const response = await client.put(thread.url()).send().loginVia(notOwner).end()
  response.assertStatus(403)
})

Fails :/

Great, so let's copy over the authorization logic from the destroy method.

async update({ request, auth, params, response }) {
    const thread = await Thread.findOrFail(params.id)
    if (thread.user_id !== auth.user.id) {
        return response.forbidden()
    }

    thread.merge(request.only(['title', 'body']))
    await thread.save()
    return response.json({ thread })
}

The test passes, but now we have created duplication. Time to create a policy! For this we will go away from our feature test and break down to a unit test.
Now Adonis doesn't have a concept of policies, so we will use a middleware for this, hence the title "Testing middlewares".

First let's create a new unit test for the non existing middleware.

adonis make:test ModifyThreadPolicy

and select "Unit test".

Now replace the example test with the following test case

test('non creator of a thread cannot modify it', async ({ assert, client }) => {

})

Great. So what is the best way to test a middleware? Well, we can simply import "Route" and dynamically create a route that is only valid during testing.

Let's do just that and pull in all traits and modules we need later on.

'use strict'

const { test, trait } = use('Test/Suite')('Modify Thread Policy')

const Route = use('Route')
const Factory = use('Factory')

trait('Test/ApiClient')
trait('Auth/Client')
trait('DatabaseTransactions')

test('non creator of a thread cannot modify it', async ({ assert, client }) => {
  const action = ({ response }) => response.json({ ok: true })
  Route.post('test/modify-thread-policy/:id', action).middleware(['auth', 'modifyThreadPolicy'])
})

Now that we have the route, let's send off a request and do some assertions!

  // ...
  const thread = await Factory.model('App/Models/Thread').create()
  const notOwner = await Factory.model('App/Models/User').create()
  let response = await client.post(`test/modify-thread-policy/${thread.id}`).loginVia(notOwner).send().end()
  console.log(response.error)
  response.assertStatus(403)

Running the test should throw the error RuntimeException: E_MISSING_NAMED_MIDDLEWARE: Cannot find any named middleware for {modifyThreadPolicy}. Make sure you have registered it inside start/kernel.js file..

So let's do as it says and add the following line in the namedMiddleware array in "start/kernel.js".

  modifyThreadPolicy: 'App/Middleware/ModifyThreadPolicy'

Running the test now returns an error that Adonis couldn't find the module.

Let's create the policy by running

adonis make:middleware ModifyThreadPolicy

and select 'For HTTP requests'.

Let's run the test again. Since we didn't add any logic to the middleware it will not do anything and forward the request to the action, which returns the status code 200.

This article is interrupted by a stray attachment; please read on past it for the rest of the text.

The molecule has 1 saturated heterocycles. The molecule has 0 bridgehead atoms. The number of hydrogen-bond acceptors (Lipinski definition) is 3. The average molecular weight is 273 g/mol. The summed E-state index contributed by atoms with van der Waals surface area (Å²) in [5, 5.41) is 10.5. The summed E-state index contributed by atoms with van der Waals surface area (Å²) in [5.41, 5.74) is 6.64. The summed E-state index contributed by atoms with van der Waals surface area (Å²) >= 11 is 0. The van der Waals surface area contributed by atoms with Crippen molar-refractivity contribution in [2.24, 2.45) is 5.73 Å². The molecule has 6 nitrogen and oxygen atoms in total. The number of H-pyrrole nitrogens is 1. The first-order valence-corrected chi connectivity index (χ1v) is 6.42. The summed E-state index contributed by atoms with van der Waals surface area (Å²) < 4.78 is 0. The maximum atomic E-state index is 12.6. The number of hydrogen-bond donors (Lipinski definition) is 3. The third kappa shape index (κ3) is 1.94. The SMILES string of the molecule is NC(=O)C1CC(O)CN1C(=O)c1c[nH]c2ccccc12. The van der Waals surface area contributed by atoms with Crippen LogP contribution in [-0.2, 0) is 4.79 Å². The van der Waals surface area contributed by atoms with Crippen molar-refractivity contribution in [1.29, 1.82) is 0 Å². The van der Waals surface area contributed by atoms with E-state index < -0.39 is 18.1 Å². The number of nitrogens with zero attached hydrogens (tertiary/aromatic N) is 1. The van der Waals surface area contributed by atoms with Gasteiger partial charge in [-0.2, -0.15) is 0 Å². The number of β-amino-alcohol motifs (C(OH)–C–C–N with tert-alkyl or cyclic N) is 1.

expected 200 to equal 403
  200 => 403

Since we already have the logic we need in the controller, let's go ahead and copy it over to the middleware.

Altogether, our middleware looks like this

'use strict'


const Thread = use('App/Models/Thread')

class ModifyThreadPolicy {
  async handle ({ params, auth, response }, next) {
    const thread = await Thread.findOrFail(params.id)
    if (thread.user_id !== auth.user.id) {
      return response.forbidden()
    }

    await next()
  }
}

module.exports = ModifyThreadPolicy

And it passes!

Let's add another unit test in "modify-thread-policy.spec.js" to test the happy path.

test('creator of a thread can modify it', async ({ assert, client }) => {
  const action = ({ response }) => response.json({ ok: true })
  Route.post('test/modify-thread-policy/:id', action).middleware(['auth', 'modifyThreadPolicy'])

  const thread = await Factory.model('App/Models/Thread').create()
  let response = await client.post(`test/modify-thread-policy/${thread.id}`).loginVia(await thread.user().first()).send().end()
  response.assertStatus(200)
})

To avoid creating the route twice, let's add a before section to the test file.

Import it at the top of the file like so:
const { test, trait, before } = use('Test/Suite')('Modify Thread Policy')
, remove the route creation logic from each test and put the following code before the tests:

before(() => {
  const action = ({ response }) => response.json({ ok: true })
  Route.post('test/modify-thread-policy/:id', action).middleware(['auth', 'modifyThreadPolicy'])
})

Alright, with our unit test in place, let's go back to our functional test.
Delete the authorization check from the ThreadController's destroy and update method.

// delete this

if (thread.user_id !== auth.user.id) {
    return response.forbidden()
}

And as expected, the two tests now fail

1. thread can not be deleted by a user who did not create it
  expected 204 to equal 403
  204 => 403

  2. thread can not be updated by a user who did not create it
  expected 200 to equal 403
  200 => 403

So let's head over to start/routes.js and add the middleware we created to the update and destroy route.

Route.resource('threads', 'ThreadController').only(['store', 'destroy', 'update']).middleware(new Map([
    [['store', 'destroy', 'update'], ['auth']],
    [['destroy', 'update'], ['modifyThreadPolicy']]
]))

And the tests pass again!

Since we already check for the thread's existence in the middleware, we can refactor our ThreadController's destroy method to simply do

async destroy({ params }) {
    await Thread.query().where('id', params.id).delete()
}

And that's all there is for this episode! Next time let's take a look at validation since we are currently able to insert an empty title and body.